'They took our last day away from us'
Oh, yeah? Consider this. One universal and recurrent human emotional need is for what psychotherapists call "closure" - the acknowledgement of endings, be they farewells or funerals. Yet what happens to our Year 11 pupils as they prepare to take their first set of daunting public exams - GCSEs? In many schools, for fear of "trouble", they are being swept off the premises like so much wastepaper, and with as little ceremony. School managers seem to have made a simple equation: "goodbyes equal upset, so let's just skip the goodbyes. So long, you've been a pain in the neck."
My son attends a school in north London with a high-flying academic reputation. There are a number of genuine troublemakers in his year with whom the school has become exasperated. But there are also many normal, high-spirited kids - 15 and 16-year-olds, selected for academic ability, mostly from motivated backgrounds - who have been made to feel, in my son's words, "that the school thinks we are just rubbish". Throughout this academic year, they have been collectively told that they are "the worst Year 11 we've had". Can it really be that all 180 are villains of the deepest dye? If not, why tar them all with the same dismissive brush?
Why, too, reiterate this message just before important exams? Far from whipping them into shape, such contemptuous comments only make adolescents rage, with predictable consequences.
It reached a climax over the past few days of schooling. Pupils planned to mark the last day on which they would all be in school together by the harmless pastimes of taking photographs, writing on each other's shirts and collecting yearbooks. They also plotted to fight with water, eggs and flour, which would be much less desirable for the school, though not beyond the wit of intelligent people to circumvent.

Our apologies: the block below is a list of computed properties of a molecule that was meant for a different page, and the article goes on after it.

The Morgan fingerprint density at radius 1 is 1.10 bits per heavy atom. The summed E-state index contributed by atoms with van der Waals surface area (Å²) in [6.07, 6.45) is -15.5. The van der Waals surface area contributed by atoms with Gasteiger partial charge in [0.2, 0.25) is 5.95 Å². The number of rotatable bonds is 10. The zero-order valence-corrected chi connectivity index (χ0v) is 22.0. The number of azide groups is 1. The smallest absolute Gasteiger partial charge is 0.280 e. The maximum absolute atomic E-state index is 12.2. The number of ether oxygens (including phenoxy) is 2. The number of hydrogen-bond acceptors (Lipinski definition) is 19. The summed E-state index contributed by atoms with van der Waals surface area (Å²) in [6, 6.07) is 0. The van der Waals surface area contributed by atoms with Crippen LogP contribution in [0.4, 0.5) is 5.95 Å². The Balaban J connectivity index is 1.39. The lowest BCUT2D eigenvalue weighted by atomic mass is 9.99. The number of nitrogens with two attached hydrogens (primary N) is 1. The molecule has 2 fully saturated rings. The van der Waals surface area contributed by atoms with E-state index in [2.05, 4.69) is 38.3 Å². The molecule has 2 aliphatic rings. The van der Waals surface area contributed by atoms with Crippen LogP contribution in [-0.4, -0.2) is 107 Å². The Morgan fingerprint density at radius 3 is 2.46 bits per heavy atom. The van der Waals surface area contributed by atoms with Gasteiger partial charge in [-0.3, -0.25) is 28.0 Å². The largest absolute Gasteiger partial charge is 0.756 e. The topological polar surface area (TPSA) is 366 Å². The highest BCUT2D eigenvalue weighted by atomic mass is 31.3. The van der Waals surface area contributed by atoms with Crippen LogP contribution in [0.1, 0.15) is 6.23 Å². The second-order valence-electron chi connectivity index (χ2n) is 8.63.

However, this school, like many others I have discovered, opted instead to spring a surprise. "Today is the last day," pupls were told a day before the diary date. "So get your things and leave. You may only return if you have exams, otherwise you will be escorted from the premises."
Well, we don't need in-service training in emotional literacy to know what happens when you summarily eject a lot of people from a building. Obviously, everyone was upset and, after a lot of crying, staged a sit-in, scrawled graffiti on the walls and went in for some vandalism.
The next day, when my son was off buying tickets for a pop festival, some of the angriest walked into school in their uniforms and had a wild party in the old music rooms. Then, one girl told me: "They had to escort people out and they stood there with their joints and bottles of vodka, smoking and swearing to make a bad impression on the Year 7 parents when they came to pick up their kids."
They sound like real desperadoes, don't they? Especially the swearing.
In contrast, another local school laid on a buffet lunch for its leavers.
"We can't allow eggs and flour on the premises," they told them. "So why don't you go off to the park?" The few who transgressed - of course, there are always some - were escorted from the grounds, it's true. The crucial difference being that they were the ones who had spoiled their own experience, rather than mean adults strangling it at birth. As my son said:
"They took our last day away from us."
Adolescents are not angelic beings whose quest for fulfilment must be assisted at all times. Nor, however, are they all potential criminals who need a stern hand to restrict their every impulse. If, as teachers from other schools have told me, school-leavers have vandalised teachers' cars, then there should be a criminal investigation. If, on the other hand, they just want to say goodbye in a messy fashion, then school managers have to set boundaries.
Boundaries need policing, which can feel like a thankless task. Yet actually, policing boundaries is the task set by emotional intelligence for those dealing with adolescents. And if you don't like dealing with adolescents, however much training you do, you should not be working in secondary education.
Victoria Neumark is a freelance journalist